Jeanette Terry was diagnosed with type 1 diabetes when she was 11 years old, and she has since lived with diabetes through difficult life transitions, including the teenage years, college, and having children. She addresses the day-to-day struggles of living with diabetes—going beyond medical advice—to improve overall adherence and management.
Life with type 1 diabetes comes with some challenges, but over time, they normally become manageable and you can maintain stability. But add pregnancy to the mix and you can throw everything you thought you knew about diabetes out the window because you are in for a roller coaster ride whether you like it or not.
Pregnancy adds a whole new set of challenges in diabetes management for women living with type 1 diabetes.
As pregnancy progresses, it can become increasingly harder to manage diabetes on a daily basis; there is a reason your doctor recommends more frequent visits while pregnant. Some of the regular challenges you may already face will be enhanced, such as blood sugar fluctuation due to morning sickness and cravings that may lead you to want unhealthy foods more often than normal.
There are other challenges that are unique to pregnancy and diabetes that you may not expect—brace yourself for them. The changes include hormone fluctuations that can affect blood sugar, unexplainable blood sugar drops early in pregnancy, a general sense of sickness that prevents you from being able to feel low and high blood sugar, and by far the worst is the insulin resistance that sets in toward the end of the pregnancy. It might feel as though the closer you get to delivery, the more your body can’t keep up and your body’s systems stop working the way they should.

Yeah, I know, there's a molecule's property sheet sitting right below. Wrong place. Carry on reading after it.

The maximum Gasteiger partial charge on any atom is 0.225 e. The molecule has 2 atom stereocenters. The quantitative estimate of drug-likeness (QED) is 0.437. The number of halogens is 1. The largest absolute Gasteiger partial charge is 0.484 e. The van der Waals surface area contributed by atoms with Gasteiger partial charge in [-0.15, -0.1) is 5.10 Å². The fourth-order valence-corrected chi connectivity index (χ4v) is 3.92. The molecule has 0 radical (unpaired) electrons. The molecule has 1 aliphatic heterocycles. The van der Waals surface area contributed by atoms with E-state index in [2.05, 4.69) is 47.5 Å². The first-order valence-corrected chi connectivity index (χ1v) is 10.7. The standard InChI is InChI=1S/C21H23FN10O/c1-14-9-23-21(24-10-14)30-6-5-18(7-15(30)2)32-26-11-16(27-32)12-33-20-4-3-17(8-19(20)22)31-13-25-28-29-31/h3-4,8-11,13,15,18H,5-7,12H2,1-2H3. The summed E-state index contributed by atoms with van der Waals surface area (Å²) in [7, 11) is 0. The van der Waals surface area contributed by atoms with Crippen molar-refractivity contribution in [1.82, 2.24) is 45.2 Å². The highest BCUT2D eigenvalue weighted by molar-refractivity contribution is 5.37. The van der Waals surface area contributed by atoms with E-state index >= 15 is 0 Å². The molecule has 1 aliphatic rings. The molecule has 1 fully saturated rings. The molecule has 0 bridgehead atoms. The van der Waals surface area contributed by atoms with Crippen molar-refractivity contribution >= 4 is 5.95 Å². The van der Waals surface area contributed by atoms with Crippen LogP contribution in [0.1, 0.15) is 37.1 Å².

You have to do what works best for you personally to stay as healthy as you can and feel as good as you can during the pregnancy. The solution you find may not fit into what would be considered good diabetes care, but if it helps you make it through, then by all means keep doing it.
It’s okay to improvise in order to make it through the nine months. The most important thing to remember is that there is a little person who needs you in the very near future, and if you let everything go, you will not be in good enough health to care for your new bundle of joy.
Here are five suggestions that I found helpful in keeping my sanity and the best health I can through pregnancy.
1. You’re going to feel sick
Just accept the fact that you are going to feel crummy. Don’t get down on yourself thinking that it is because of bad diabetes management. Just try to make yourself as comfortable as you can and look forward to the time you will not be pregnant anymore.
2. Avoid eating unhealthy foods
Find a vice that can replace the habit of eating unhealthy foods. If you are like me, when you are uncomfortable or down it seems that eating more food will make you feel better. When I’m pregnant, I find that if I munch on something it takes the edge off of feeling uncomfortable, but I have to be careful to not munch on certain foods because of insulin resistance. The more sweets I eat, the more insulin I have to give and the more resistance my body has, so ultimately I feel worse overall.
Find something you can munch on that won’t drastically affect your blood sugar but will still satisfy the need to eat something. Foods that have worked for me are pretzels, ice, and celery.
3. Stay strong
Stay mentally strong. During the last month or so of pregnancy, insulin resistance prevents you from having a wide variety of foods without experiencing blood sugar spikes. Not being able to eat foods you love, especially when you don’t feel great to start with, can really be a downer. But if you hold out just a few more weeks, then you can reward yourself after the baby comes with a few splurges.
4. Get some rest
It is hard to get enough rest, but the more rest you can get, the stronger you can stay mentally. You will be quite busy once you have your baby, so even though you just feel like sitting at home on the couch, get out and do something that you enjoy even if it’s just something small.
5. Remember the end game
You won’t be pregnant forever, and this is just a short period of time. Also, try to remember what you are doing this for: you have grown a human inside of you and very soon you will get to meet that little person. The best gift you can give to your baby is to be as healthy as you can, both physically, and more importantly, mentally.